The research house recently reported that upside pressure on the currency remains which will be coming from both external headwinds and domestic noises. The ringgit is expected to weaken further in the first quarter of 2023 to 4.80 against the dollar. It forecast the interest rate differential between Malaysia and the United States would narrow in the second half (H2) of 2023. With a sharp slowdown or recession risk in the US, there are potential rate pullbacks by the Federal Reserve (Fed) in H2 2023. With an estimated reduction of 100 basis points (bps) in H2 2023, this would mean the interest rate differential would drop from a peak of 1.25-1.50 per cent to 0.25-0.50 per cent.  

The domestic economy would be much more settled post-15th General Election. This would mean the positive impacts of the 12th Malaysia Plan, foreign direct investment, domestic direct investment, domestic activities, exports and better management of inflation and Budget 2023 should provide the necessary comfort for the economy to expand around 4.5 per cent in 2023.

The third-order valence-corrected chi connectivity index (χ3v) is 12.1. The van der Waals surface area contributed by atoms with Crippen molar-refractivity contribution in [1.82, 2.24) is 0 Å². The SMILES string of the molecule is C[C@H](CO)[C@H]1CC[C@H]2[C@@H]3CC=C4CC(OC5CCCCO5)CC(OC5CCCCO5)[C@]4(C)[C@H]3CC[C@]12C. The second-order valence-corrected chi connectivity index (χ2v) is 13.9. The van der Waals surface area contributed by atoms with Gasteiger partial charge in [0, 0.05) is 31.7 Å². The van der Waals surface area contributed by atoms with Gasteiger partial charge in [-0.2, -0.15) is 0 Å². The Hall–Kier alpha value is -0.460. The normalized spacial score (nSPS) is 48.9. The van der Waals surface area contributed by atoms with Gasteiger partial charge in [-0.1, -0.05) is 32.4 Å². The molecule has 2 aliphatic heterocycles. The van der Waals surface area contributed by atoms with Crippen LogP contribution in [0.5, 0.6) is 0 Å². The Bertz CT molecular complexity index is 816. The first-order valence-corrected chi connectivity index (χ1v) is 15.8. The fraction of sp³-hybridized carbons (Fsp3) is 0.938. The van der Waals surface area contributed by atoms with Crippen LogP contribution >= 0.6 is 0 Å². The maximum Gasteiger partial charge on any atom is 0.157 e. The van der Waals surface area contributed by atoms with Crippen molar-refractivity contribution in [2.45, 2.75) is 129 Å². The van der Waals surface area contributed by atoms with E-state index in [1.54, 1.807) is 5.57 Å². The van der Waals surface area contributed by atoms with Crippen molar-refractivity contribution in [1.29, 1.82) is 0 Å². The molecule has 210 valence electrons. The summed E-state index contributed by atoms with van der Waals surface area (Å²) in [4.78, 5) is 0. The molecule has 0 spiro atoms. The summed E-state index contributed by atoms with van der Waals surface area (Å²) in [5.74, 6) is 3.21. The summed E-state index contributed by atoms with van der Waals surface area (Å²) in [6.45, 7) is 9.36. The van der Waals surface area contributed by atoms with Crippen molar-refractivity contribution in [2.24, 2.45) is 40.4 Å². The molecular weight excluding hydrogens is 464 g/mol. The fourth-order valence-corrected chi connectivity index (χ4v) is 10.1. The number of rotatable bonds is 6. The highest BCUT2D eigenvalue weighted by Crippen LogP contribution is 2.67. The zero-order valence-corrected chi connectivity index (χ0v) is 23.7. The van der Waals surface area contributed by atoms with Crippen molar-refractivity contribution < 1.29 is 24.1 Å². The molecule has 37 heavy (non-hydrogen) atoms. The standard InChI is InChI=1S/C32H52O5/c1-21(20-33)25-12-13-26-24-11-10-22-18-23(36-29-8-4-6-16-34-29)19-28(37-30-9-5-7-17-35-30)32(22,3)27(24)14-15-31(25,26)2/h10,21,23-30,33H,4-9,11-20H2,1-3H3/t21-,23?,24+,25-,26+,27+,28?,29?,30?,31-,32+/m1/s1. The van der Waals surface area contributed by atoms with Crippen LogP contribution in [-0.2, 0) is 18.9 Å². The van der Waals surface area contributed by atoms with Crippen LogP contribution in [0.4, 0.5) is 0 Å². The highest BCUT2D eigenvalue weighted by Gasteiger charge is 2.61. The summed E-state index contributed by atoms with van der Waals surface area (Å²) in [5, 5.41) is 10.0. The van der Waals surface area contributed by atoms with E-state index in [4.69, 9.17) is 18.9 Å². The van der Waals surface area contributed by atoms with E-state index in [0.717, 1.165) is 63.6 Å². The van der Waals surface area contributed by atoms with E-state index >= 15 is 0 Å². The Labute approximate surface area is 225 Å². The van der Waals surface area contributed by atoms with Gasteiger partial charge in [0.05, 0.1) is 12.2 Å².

Recapping the ringgit’s performance this year, the Fed’s aggressive rate hikes in 2022 with the aim to cool inflation led to a strong upwards bias on the ringgit. The currency fell by 13.5 per cent as of Oct 25, 2022, despite Bank Negara Malaysia (BNM) raising its policy rates by a cumulative 75 bps to reach 2.50 per cent until October 2022. Expectations are for BNM to raise another 25 bps in November 2022 and another 25 bps in January 2023, adding that this will bring the policy rate back to the pre-COVID-19 level of 3.00 per cent. The ringgit has remained weak despite the efforts to stabilising the currency by utilising around US$9.5 billion of BNM’s reserves. 

The Gross Domestic Product (GDP) recorded a strong growth of 8.9 per cent year-on-year in Q2 2022, adding that third-quarter 2022 GDP is expected to perform better, projected to hover around nine per cent to 10 per cent with the support of strong exports and domestic activities. However, it added the GDP is projected to grow at a slower pace in Q4 2022 to about 5.0 per cent. Despite a strong full-year GDP forecast of around 7.5 per cent to 8.0 per cent, the ringgit is poised to stay weak due to the “dollar play”. External headwinds plus domestic noises remain major drawbacks to the ringgit. Also, the interest rate differentials remain wide, favouring the dollar. The research house projected the ringgit in Q4 2022 would be at 4.70 against the dollar.